You might wounder why this is better than a normal die. It significantly increases your geekiness level.
The biggest part is the battery, because we're using a 9V battery.
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Step 1: Parts
It's hard to understand, why some people build circuits with so many parts. You can build the same thing with less parts and it still works.
You will be surprised by the number of parts needed:
-7x LED (preferably diffused)
-7x 160 ohm resistor
-9V battery clip
This part is for the voltage regulator:
-1x 60 ohm resistor (power rating 0.3W or more)
-1x 5.1V zener diode (power rating 0.5W or more)
Sadly, I never take pictures of my parts. I always forget.
Step 2: Soldering It Together
It is time to solder it on a board. The size of mine was 80x55 (mm). That would be about 3x2 inches.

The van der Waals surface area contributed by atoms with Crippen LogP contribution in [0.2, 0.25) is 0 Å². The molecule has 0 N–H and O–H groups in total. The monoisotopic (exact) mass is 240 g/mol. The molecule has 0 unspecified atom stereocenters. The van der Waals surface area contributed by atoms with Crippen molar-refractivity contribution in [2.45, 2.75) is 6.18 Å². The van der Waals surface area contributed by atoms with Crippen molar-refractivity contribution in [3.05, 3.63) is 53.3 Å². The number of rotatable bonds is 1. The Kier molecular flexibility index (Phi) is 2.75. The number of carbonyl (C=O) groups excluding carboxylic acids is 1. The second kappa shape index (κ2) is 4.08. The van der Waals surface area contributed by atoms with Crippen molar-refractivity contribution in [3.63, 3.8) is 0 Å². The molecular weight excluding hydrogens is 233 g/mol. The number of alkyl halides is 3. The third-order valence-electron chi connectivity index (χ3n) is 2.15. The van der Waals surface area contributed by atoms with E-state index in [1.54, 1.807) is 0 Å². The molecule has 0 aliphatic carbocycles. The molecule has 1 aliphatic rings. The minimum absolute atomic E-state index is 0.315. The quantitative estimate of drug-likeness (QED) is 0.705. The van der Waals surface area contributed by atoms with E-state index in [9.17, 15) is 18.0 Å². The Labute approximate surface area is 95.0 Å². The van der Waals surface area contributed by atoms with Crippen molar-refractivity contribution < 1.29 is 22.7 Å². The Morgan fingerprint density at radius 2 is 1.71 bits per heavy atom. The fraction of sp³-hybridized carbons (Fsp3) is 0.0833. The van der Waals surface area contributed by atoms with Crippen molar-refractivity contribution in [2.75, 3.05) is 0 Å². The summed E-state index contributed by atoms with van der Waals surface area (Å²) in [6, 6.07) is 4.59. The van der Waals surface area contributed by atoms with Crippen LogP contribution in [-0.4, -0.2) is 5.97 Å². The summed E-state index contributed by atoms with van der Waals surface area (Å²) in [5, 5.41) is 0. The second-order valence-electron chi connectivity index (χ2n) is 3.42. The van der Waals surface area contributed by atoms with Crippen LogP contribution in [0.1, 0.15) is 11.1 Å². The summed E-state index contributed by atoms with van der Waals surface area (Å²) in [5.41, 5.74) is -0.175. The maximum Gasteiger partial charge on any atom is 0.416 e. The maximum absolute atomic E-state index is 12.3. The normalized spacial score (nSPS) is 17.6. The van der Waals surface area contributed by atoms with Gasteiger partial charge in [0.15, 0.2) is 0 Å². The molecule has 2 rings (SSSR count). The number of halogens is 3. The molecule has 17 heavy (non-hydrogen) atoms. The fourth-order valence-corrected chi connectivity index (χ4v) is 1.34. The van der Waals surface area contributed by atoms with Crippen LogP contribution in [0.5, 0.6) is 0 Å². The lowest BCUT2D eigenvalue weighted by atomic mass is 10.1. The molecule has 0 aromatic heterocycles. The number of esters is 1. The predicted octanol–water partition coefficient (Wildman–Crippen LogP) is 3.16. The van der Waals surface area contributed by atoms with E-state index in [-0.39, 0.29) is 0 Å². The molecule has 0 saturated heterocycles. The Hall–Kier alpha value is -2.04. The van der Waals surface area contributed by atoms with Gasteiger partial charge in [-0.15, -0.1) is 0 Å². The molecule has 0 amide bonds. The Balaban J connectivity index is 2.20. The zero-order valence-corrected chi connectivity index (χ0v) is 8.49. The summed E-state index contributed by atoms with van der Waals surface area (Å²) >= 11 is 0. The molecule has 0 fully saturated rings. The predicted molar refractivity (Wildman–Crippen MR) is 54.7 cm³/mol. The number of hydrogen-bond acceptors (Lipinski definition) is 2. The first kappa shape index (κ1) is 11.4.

You are free to use wires on the board, so that it is easier to connect the parts. Don't worry about how it looks, because you can/will put it in a "box". Although my "box" is more like a bag.
Step 3: Software
It's a no brainer that it can't work without a brain. We're using the ATTiny26 because it's small, cheap and powerful enough for the dice to work.
I had some problems changing the random number to a number between 1 and 6. The ciel function is just too strong for the little avr. Then I got an idea. I devide the number with 6 and take the remainder and increase it by 1. As you can see, it works :)
Step 4: Diffusing the LEDs
Chances are that you bought normal LEDs and now they are too strong. After looking directly at them, you get partially blind for a while.
A good way to diffuse them is by using paper. You simply put it over the LEDs and it's done. I even made an entire enclosure with paper for that purpose.
Step 5: Showing It Off
Now it's time to take your dice and show them to people. Use them to play games. It can do whatever a normal die can do, but looks better at it.
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